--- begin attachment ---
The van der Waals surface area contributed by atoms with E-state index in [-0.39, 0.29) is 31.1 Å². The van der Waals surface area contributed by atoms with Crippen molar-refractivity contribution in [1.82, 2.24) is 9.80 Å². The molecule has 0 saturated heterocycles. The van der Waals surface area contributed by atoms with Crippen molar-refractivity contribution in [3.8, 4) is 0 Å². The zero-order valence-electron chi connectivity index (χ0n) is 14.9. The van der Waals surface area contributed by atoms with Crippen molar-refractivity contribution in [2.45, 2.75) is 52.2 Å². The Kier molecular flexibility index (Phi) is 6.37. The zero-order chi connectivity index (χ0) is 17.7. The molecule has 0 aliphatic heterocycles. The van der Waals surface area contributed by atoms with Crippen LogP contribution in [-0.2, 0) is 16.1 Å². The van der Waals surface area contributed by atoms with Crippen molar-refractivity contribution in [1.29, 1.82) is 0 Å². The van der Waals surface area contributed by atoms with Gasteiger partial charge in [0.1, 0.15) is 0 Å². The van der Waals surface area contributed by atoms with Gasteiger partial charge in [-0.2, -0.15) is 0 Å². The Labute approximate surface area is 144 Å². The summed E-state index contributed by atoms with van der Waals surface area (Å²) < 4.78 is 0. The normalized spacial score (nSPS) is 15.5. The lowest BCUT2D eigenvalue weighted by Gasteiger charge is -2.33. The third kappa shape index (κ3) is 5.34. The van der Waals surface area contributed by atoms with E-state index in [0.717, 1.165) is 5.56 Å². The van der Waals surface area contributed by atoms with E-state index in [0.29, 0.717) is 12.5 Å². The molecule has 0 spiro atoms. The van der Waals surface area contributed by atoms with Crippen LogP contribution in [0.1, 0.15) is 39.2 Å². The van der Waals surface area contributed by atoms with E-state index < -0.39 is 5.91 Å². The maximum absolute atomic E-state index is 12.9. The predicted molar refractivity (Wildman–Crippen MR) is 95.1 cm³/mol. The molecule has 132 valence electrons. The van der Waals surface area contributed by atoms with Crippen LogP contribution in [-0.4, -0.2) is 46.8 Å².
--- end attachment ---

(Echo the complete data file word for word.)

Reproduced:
The van der Waals surface area contributed by atoms with E-state index in [-0.39, 0.29) is 31.1 Å². The van der Waals surface area contributed by atoms with Crippen molar-refractivity contribution in [1.82, 2.24) is 9.80 Å². The molecule has 0 saturated heterocycles. The van der Waals surface area contributed by atoms with Crippen molar-refractivity contribution in [3.8, 4) is 0 Å². The zero-order valence-electron chi connectivity index (χ0n) is 14.9. The van der Waals surface area contributed by atoms with Crippen molar-refractivity contribution in [2.45, 2.75) is 52.2 Å². The Kier molecular flexibility index (Phi) is 6.37. The zero-order chi connectivity index (χ0) is 17.7. The molecule has 0 aliphatic heterocycles. The van der Waals surface area contributed by atoms with Crippen LogP contribution in [-0.2, 0) is 16.1 Å². The van der Waals surface area contributed by atoms with Crippen molar-refractivity contribution in [1.29, 1.82) is 0 Å². The van der Waals surface area contributed by atoms with Gasteiger partial charge in [0.1, 0.15) is 0 Å². The van der Waals surface area contributed by atoms with Gasteiger partial charge in [-0.2, -0.15) is 0 Å². The Labute approximate surface area is 144 Å². The summed E-state index contributed by atoms with van der Waals surface area (Å²) < 4.78 is 0. The normalized spacial score (nSPS) is 15.5. The lowest BCUT2D eigenvalue weighted by Gasteiger charge is -2.33. The third kappa shape index (κ3) is 5.34. The van der Waals surface area contributed by atoms with E-state index in [0.717, 1.165) is 5.56 Å². The van der Waals surface area contributed by atoms with E-state index in [0.29, 0.717) is 12.5 Å². The molecule has 0 spiro atoms. The van der Waals surface area contributed by atoms with Crippen LogP contribution in [0.1, 0.15) is 39.2 Å². The van der Waals surface area contributed by atoms with E-state index < -0.39 is 5.91 Å². The maximum absolute atomic E-state index is 12.9. The predicted molar refractivity (Wildman–Crippen MR) is 95.1 cm³/mol. The molecule has 132 valence electrons. The van der Waals surface area contributed by atoms with Crippen LogP contribution in [-0.4, -0.2) is 46.8 Å².